Speech versus visual-manual interfaces in trucks: effects on driver distraction, user acceptance, and perceived efficiency
Independent thesis Advanced level (degree of Master (Two Years)), 20 credits / 30 HE creditsStudent thesis
Truck drivers often have a tight time schedule and therefore need to carry out several in-vehicle tasks while driving, such as making phone calls, writing down information and navigating to new places. Performing these tasks using a visual-manual interface can impose visual distraction which has been shown to lead to safety-critical events on the roads. Instead of using a visual-manual interface, a speech interface could be a safer alternative if designed properly. However, the cognitive load demanded by speech interfaces and the connection between cognitive load and driving behaviour is not fully understood. In this study, a speech interface and its visual-manual counterpart were evaluated and compared in terms of visual distraction, cognitive load and user efficiency and perceived acceptance. Eye tracking was used to measure visual distraction. The measurements used for cognitive load were the Tactile Detection Response task (TDRT) and the Driving Activity Load Index (DALI). Perceived acceptance and efficiency were measured using the System Usability Scale (SUS), the Subjective Assessment of Speech Systems (SASSI) and semi-structured interviews.
The conclusions were that (1) the speech interface was less visually distracting than the visual-manual counterpart, (2) the speech interface was less cognitively demanding than the visual-manual interface, especially in the navigation task, (3) the speech interface was safer to use while driving compared to the visual-manual interface and (4) the speech interface had higher user acceptance and perceived efficiency than the visual-manual interface. Further research should investigate the connection between cognitive load and driving behaviour, such as lane keeping and brake response time, by employing a variety of speech tasks with various complexity as well as including speech interfaces entirely free from visual demand. The focus should be on the difference between baseline driving and speech interaction, as opposed to speech interaction and visual-manual interaction.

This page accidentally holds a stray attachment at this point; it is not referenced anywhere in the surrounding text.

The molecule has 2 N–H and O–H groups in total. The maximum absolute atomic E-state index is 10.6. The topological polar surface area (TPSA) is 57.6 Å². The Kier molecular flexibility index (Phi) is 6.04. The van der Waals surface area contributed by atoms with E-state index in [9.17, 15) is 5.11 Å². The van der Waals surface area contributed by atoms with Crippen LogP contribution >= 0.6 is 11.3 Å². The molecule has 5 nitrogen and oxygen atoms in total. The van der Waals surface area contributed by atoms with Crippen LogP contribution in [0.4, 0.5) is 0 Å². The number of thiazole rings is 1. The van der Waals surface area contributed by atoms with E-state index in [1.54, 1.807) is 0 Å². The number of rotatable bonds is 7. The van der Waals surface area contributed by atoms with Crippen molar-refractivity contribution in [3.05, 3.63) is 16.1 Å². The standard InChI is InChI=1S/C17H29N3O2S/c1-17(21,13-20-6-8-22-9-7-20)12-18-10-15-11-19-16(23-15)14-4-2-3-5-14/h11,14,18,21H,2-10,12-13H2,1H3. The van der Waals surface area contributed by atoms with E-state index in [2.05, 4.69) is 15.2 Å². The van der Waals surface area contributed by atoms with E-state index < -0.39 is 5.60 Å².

Place, publisher, year, edition, pages
2016. , 61 p.
IdentifiersURN: urn:nbn:se:liu:diva-135490ISRN: LIU-IDA/KOGVET-A–17/001–SEOAI: oai:DiVA.org:liu-135490DiVA: diva2:1082143
Subject / course
Silvervarg, Annika, Lektor
Jönsson, Arne, Professor